Wondering which vegetables are cruciferous and why we should be eating more of them? Read on to find out all about cruciferous vegetables with a list, info, recipes and more.
I'm sure you've heard of cruciferous vegetables. Usually when someone says they're trying to eat more of them!
But you might be wondering which vegetables are part of this family? Scroll down for a list of cruciferous vegetables.
Maybe you're also wondering what makes a vegetable cruciferous or why we should eat more of them? Then read on for that too!
What are cruciferous vegetables?
Cruciferous vegetables are part of the cabbage family (Cruciferae) which contains the Brassica genus of plants.
They are rich in nutrients, vitamins, fiber, and minerals.
They're nutritional powerhouses that have more essential vitamins and nutrients than pretty much any other fruit or vegetable, calorie-for-calorie!
Cruciferous vegetables also contain glucosinolates, which are sulfur-containing chemicals. They cause the slightly bitter flavor and strong aroma in these veggies (think brussels sprouts!)
You'll probably have heard a lot about cruciferous vegetables. That's due to the many studies where cruciferous vegetables have been looked at as having the potential to reduce the risk of cancer.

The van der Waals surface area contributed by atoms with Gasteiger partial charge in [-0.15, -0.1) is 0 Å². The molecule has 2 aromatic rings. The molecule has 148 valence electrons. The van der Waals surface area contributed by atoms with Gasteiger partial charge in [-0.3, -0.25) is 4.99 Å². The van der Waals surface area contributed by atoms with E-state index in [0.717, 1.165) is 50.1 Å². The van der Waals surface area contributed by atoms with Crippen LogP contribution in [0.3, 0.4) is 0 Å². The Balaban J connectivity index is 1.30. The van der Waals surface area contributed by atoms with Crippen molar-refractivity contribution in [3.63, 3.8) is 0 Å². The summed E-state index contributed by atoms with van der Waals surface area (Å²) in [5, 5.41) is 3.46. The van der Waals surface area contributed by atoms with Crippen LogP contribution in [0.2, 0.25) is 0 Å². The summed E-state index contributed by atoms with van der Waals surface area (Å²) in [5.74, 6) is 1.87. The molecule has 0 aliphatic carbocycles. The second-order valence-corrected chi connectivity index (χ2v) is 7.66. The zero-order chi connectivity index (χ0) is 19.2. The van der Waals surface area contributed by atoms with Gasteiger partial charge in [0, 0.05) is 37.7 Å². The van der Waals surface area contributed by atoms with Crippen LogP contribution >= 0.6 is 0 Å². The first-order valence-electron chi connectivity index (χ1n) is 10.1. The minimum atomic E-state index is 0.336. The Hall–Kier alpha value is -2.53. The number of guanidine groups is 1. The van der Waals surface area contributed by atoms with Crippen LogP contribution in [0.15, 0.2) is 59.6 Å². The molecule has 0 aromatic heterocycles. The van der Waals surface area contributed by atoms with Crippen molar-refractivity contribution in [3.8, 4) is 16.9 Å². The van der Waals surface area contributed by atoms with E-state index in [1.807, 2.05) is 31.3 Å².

They're also all-around nutritious and healthy vegetables that are perfect to make up a big part of a healthy diet.
And they taste great too!
What are the benefits of cruciferous vegetables?
Crucifers are rich in nutrients, including minerals and vitamins C, E, and K, folate, several carotenoids (beta-carotene, lutein, zeaxanthin).
These vegetables contain natural compounds that may be helpful for fighting cancer.
Crucifers are non-starchy and a good source of fiber.
They contain phytonutrients and antioxidants.
They have vitamin C, which acts as an antioxidant, to support the immune system.
They're a range of tasty vegetables that can be enjoyed in many ways, from salads and stews, to roasted and sauteed.
Cruciferous veggies are great as part of a healthy diet.
Cruciferous denotes plants of the cabbage family (Cruciferae).
The name comes from the four-petal flowers on the plants, that resemble a cross (crucifer).
Cruciferous vegetable facts
Cruciferous vegetables developed glucosinolates through evolving in order to fight against attacks from insects. The pungent, bitter, sulfurous compounds help to repel predatory insects.
There are more than 100 different types of cruciferous veggies, including broccoli, cabbage, kale and cauliflower.
Cruciferous vegetables are also called Brassicas.
Brussels sprouts have 5 x more glucosinolates than cauliflower.
Crucifers are a great source of calcium, vitamin K, and magnesium, which your body needs to maintain bone health.
Cauliflower is usually white, but can also be found green (the strange fractal-shaped Romanesco Cauliflower), orange and purple! If you can find purple cauliflower, it has twice the antioxidants of white.
The healthiest way to cook crucifers is to steam or saute them. This light cooking means they keep twice as many antioxidants.